The Myth of “Scotland’s Historic Tradition of Free University Education” Revisited

The Website of the Scottish National Party still states the following:

Supporting Our Students

“One of the very first acts of the new SNP Government was to restore Scotland’s historic tradition of free education by abolishing back door tuition fees in the form of the graduate endowment.”

As your blogger pointed out over a year ago, whatever may be the merits of “free” university education, the historical claim is untrue. See

In the SNP Government’s doorstopper Scotland’s Future: Your Guide to an Independent Scotland, they have wisely eschewed the direct claim, though they still use a rhetoric of “restoration”, at p. 188: “This government has restored free access to higher education to Scottish domiciled undergraduate students ….” The reader might even ponder on the extent to which the Scottish universities are actually funded by the Scottish government, as the relevant part of this document might suggest, and how much by fee income from overseas students and students from the rest of the United Kingdom.

Your blogger was moved to return to this subject by an amusing quotation from The Scotsman in 1934 that he came across in the course of recent research. Robert Munro, Lord Alness, was honoured with a dinner on his retirement (Lord Alness Honoured, The Scotsman, 31 Jan. 1934, p. 13). A son of the manse, educated at Aberdeen Grammar School and the University of Edinburgh, Alness – not the most attractive of characters – reminisced about his life and career. He talked of his university days: “In those days professors were paid by fees, and as, on the day preceding the opening of the session, he saw their desks overflowing with pound notes, some of which were being stuffed in their ample pockets, he decided that – God willing – he would be a professor.” Lord Alness was not quite right, the professors also gained a salary.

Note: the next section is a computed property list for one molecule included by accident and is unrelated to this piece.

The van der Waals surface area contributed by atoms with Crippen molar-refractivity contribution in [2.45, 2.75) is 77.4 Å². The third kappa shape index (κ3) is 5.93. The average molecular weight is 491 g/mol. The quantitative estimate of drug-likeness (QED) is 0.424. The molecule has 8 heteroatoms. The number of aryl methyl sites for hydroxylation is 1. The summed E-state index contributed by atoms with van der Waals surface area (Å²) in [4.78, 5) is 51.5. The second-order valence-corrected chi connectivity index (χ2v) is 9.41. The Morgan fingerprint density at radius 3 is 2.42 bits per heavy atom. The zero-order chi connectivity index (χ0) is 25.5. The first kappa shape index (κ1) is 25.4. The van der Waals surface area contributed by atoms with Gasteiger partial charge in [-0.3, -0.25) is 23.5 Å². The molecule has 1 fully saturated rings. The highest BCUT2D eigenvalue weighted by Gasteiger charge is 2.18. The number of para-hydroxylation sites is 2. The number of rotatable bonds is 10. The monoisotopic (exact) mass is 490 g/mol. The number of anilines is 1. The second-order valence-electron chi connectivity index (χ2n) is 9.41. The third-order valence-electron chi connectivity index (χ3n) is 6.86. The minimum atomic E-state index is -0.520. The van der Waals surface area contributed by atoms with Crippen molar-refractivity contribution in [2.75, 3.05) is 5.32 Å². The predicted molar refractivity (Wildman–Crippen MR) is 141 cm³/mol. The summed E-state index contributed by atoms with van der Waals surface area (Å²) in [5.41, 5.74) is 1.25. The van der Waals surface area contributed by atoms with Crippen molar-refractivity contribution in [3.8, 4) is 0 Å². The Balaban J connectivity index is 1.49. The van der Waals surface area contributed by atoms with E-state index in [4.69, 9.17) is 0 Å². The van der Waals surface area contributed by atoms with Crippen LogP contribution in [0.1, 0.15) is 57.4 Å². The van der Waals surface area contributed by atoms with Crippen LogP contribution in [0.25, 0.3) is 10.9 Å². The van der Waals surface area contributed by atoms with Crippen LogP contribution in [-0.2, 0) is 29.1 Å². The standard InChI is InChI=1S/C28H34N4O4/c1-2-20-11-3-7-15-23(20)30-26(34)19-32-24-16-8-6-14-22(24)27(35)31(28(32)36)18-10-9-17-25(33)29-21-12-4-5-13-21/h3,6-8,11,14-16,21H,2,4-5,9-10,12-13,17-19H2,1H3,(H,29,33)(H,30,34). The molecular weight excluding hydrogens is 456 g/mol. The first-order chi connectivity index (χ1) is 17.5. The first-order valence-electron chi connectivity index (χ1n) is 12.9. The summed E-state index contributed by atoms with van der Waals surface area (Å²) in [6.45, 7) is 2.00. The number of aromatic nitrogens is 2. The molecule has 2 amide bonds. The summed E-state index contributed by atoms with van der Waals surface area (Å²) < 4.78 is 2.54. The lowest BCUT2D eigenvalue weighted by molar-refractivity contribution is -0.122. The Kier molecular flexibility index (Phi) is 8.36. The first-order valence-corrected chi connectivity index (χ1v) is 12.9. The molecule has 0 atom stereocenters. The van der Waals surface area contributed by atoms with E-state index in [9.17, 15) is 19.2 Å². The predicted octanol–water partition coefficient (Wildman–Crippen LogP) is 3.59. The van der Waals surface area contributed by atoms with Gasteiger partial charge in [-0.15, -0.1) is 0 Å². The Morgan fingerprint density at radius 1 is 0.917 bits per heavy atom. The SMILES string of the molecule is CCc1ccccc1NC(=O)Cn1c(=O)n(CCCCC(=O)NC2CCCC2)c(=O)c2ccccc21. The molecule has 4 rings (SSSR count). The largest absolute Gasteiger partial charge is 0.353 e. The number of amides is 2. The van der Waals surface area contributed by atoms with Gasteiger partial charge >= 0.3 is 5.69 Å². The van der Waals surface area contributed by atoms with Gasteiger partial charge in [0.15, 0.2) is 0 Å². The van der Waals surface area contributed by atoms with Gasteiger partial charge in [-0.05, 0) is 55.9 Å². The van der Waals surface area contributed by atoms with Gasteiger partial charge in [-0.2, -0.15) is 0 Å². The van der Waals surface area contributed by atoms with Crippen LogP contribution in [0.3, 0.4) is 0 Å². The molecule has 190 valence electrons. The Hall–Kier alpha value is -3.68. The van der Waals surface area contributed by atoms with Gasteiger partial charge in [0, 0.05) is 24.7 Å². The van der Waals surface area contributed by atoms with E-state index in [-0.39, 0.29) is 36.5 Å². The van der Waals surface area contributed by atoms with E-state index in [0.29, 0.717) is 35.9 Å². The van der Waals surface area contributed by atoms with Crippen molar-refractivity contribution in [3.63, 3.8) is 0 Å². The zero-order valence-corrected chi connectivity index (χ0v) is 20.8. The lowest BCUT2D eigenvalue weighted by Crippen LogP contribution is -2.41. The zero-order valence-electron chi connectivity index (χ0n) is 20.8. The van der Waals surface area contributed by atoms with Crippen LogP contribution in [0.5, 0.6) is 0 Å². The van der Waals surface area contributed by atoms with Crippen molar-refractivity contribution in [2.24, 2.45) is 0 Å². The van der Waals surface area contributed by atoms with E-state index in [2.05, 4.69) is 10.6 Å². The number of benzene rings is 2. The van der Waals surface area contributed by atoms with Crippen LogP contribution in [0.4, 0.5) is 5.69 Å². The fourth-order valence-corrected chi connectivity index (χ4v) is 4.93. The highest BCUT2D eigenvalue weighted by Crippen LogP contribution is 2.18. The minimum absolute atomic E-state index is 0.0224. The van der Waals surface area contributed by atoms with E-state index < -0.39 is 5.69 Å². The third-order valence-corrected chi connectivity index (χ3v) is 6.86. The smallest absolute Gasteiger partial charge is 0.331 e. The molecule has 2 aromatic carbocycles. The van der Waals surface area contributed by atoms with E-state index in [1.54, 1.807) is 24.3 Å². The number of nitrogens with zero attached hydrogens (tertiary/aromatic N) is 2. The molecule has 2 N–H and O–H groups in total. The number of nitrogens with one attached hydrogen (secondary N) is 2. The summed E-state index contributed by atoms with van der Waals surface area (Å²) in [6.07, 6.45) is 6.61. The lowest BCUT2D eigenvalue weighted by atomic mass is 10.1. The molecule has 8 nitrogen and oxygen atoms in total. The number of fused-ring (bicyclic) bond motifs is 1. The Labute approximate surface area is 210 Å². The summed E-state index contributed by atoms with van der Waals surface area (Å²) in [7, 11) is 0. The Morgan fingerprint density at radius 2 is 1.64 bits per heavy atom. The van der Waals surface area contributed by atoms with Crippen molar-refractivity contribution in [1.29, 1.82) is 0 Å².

But, in 1889, half of the income of the Professor of Civil Law came in the form of a 5 guinea fee paid to him for his course directly by each student; a student taking the course for a second time only paid 3 guineas. The Professor’s salary was £250; he could count on another £250 in fees. He thus earned the very large sum of £500 per annum.  The fees were very important to the professors, and very elaborate arrangements for sharing had to be made if one died during the academic year.

It is worth remembering that “free” university education, in the sense of having tuition fees paid by Local Education Authorities, including the SED and its successors, is a UK policy from after the Second World War, with maintenance grants to cover support and fees created under the Conservative Government’s Education Act of 1962. Were your Blogger a flippant person, he might well comment that the SNP’s policy is the restoration of the fifty-year old one of Harold Macmillan and Sir Alec Douglas-Home.

Your Blogger is very sympathetic to the Robbins Principle that university places “should be available to all … qualified for them by ability and attainment” enshrined in the report commissioned by the Conservative Government in 1961. But in days of mass rather than elite education, better arguments are required than a rhetoric of return to a mythical golden age.